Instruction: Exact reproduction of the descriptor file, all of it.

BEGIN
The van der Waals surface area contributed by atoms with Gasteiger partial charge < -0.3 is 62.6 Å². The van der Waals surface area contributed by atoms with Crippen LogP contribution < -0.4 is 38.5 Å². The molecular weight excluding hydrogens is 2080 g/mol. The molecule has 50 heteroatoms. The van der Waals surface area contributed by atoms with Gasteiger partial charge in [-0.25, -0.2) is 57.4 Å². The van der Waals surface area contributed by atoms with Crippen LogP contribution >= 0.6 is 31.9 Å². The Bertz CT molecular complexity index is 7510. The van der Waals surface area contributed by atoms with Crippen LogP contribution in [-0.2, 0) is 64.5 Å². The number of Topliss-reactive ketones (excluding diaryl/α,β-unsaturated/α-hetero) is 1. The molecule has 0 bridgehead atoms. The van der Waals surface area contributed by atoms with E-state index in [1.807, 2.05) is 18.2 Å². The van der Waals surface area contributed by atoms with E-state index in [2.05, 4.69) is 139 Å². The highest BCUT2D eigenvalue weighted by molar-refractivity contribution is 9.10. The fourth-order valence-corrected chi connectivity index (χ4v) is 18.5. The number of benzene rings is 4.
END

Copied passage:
The van der Waals surface area contributed by atoms with Gasteiger partial charge < -0.3 is 62.6 Å². The van der Waals surface area contributed by atoms with Crippen LogP contribution < -0.4 is 38.5 Å². The molecular weight excluding hydrogens is 2080 g/mol. The molecule has 50 heteroatoms. The van der Waals surface area contributed by atoms with Gasteiger partial charge in [-0.25, -0.2) is 57.4 Å². The van der Waals surface area contributed by atoms with Crippen LogP contribution >= 0.6 is 31.9 Å². The Bertz CT molecular complexity index is 7510. The van der Waals surface area contributed by atoms with Crippen LogP contribution in [-0.2, 0) is 64.5 Å². The number of Topliss-reactive ketones (excluding diaryl/α,β-unsaturated/α-hetero) is 1. The molecule has 0 bridgehead atoms. The van der Waals surface area contributed by atoms with E-state index in [1.807, 2.05) is 18.2 Å². The van der Waals surface area contributed by atoms with E-state index in [2.05, 4.69) is 139 Å². The highest BCUT2D eigenvalue weighted by molar-refractivity contribution is 9.10. The fourth-order valence-corrected chi connectivity index (χ4v) is 18.5. The number of benzene rings is 4.